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Collected Physical Papers/On A New Electro-Polariscope

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II

ON A NEW ELECTRO-POLARISCOPE

In a paper read before the Asiatic Society of Bengal "On Polarisation of Electric Rays" (May, 1895), I gave an account of some experiments which showed that crystals which do not belong to the Regular System, produce double-refraction of the electric ray, and that the refracted beams are plane-polarised.

Among the numerous crystals examined, I found some exhibiting the so-called depolarising action in a very marked degree, even when the thickness of the crystal was less than the wave-length of the electric radiation. I found, for example, Nemalite, a fibrous variety of Brucite, exhibiting this action with pieces which were comparatively thin. Different varieties of Satin Spar, Serpentine, Tourmaline and a few others were found to be very effective depolarisers.

From the various experiments to be presently described, I was led to suppose that these crystals transmit the ordinary and the extraordinary rays with unequal intensities. It would thus seem possible to quench one of the two rays by absorption, ordinary radiation after transmission through these crystals thus becoming plane-polarised. It should, however, be mentioned here, that crystals as a rule are far more transparent to electric radiation than to ordinary light, and as a consequence greater thickness of crystals would be required for the complete absorption of one of the two rays.

The apparatus with which the following experiments were carried out, consists of a Radiator emitting short electric waves, a cylindrical lens of sulphur for rendering the electric beam parallel, a pair of Analyser and Polariser, and a Receiver for detecting the electric radiation.

Electric oscillation is produced by sparking between two small platinum beads attached to hollow hemispheres and an interposed small platinum sphere (cƒ. fig. 1). The two electrodes are connected with the secondary ends of a modified Ruhmkorff coil. The usual vibrating interrupter was found to be a source of trouble, and was therefore rejected. A flash of radiation consisting of many electric oscillations is sufficient for a single experiment, and this was easily obtained by a sudden break of the primary current. To economise space, the coil was taken out of the supporting condenser box. Long strips of paraffined paper with tin-foil coatings were wound round the coil, and appropriate connections made with the interrupting key. The coil, about three inches in diameter and five inches in height, was placed vertically at one end of a small tinned-iron box, 6×4×7 inches. The metallic box screens the Receiver from electric and magnetic disturbances produced by the making or breaking of the primary current, the electric radiation being transmitted through a tube along the desired direction.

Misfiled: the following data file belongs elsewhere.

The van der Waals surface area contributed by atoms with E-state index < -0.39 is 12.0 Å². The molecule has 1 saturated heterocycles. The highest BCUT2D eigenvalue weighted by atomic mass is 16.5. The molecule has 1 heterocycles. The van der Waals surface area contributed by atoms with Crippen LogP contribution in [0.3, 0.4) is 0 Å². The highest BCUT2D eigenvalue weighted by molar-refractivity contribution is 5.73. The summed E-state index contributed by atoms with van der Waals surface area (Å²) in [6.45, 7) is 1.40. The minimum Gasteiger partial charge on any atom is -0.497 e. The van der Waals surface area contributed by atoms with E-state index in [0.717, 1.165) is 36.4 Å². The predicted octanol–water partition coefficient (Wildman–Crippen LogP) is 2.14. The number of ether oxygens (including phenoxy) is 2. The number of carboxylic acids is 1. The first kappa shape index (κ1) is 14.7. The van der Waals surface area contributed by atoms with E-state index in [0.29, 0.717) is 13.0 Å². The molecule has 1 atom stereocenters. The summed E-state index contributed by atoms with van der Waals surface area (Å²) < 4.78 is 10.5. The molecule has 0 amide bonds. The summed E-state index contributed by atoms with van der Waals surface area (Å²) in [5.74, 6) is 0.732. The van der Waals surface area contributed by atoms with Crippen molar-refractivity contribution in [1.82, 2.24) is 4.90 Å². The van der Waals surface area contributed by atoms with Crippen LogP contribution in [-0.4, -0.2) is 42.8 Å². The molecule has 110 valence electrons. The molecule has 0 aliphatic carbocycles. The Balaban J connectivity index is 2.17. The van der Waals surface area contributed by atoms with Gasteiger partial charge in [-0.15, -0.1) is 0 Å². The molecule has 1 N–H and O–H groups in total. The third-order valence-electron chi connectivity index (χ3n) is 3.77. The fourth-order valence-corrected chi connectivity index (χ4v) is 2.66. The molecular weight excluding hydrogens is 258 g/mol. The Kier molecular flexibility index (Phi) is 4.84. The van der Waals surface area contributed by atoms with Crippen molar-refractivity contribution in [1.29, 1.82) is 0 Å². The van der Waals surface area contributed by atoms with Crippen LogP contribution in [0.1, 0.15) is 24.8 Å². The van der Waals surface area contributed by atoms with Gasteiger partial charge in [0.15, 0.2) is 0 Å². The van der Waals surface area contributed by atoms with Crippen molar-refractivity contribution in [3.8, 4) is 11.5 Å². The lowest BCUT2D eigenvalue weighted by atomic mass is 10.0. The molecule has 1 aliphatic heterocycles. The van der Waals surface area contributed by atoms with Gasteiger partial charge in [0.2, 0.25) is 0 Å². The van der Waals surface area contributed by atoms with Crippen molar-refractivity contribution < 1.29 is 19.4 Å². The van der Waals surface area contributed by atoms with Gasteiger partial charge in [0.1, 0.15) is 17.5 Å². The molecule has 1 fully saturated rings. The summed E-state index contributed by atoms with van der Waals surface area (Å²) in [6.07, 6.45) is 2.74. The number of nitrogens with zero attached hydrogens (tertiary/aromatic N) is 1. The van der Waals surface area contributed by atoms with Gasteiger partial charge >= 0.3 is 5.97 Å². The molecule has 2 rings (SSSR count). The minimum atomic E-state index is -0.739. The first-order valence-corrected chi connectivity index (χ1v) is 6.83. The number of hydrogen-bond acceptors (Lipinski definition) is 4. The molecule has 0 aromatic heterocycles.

The box also contains a small storage cell and a tapping key, the press button projecting out of the box through a small hole. In front of the box there is a tube one inch in diameter and three inches long. To the inner end of this tube is fixed an ebonite square on which the radiator is mounted.

Polariser. Analyser and the Crystal-holder

At the further end of the tube is placed the Polariser,which may be a grating or any other form of Polariser, to be presently described. By means of a variable diaphragm at the end of the tube, the amount of electric radiation for an individual experiment may be varied.

Next to the Polariser is the crystal-holder, which allows the principal plane of the crystal to be inclined at any azimuth.

The Analyser is similar in construction to the Polariser, and is mounted at the open end of the cell containing the sensitive Receiver, which is a spiral spring coherer, with numerous points of contact.

The resistance of the coherer varies within wide limits. The one I use gives the best result when the resistance is reduced by compression to about 4,000 ohms; the corresponding current circulating round the circuit is then about 10-4 ampere. The incident radiation reduces this resistance to 10 ohms or less. The sudden increase of current, due to the diminution of resistance, produces a deflection of the spot of light reflected from the galvanometer.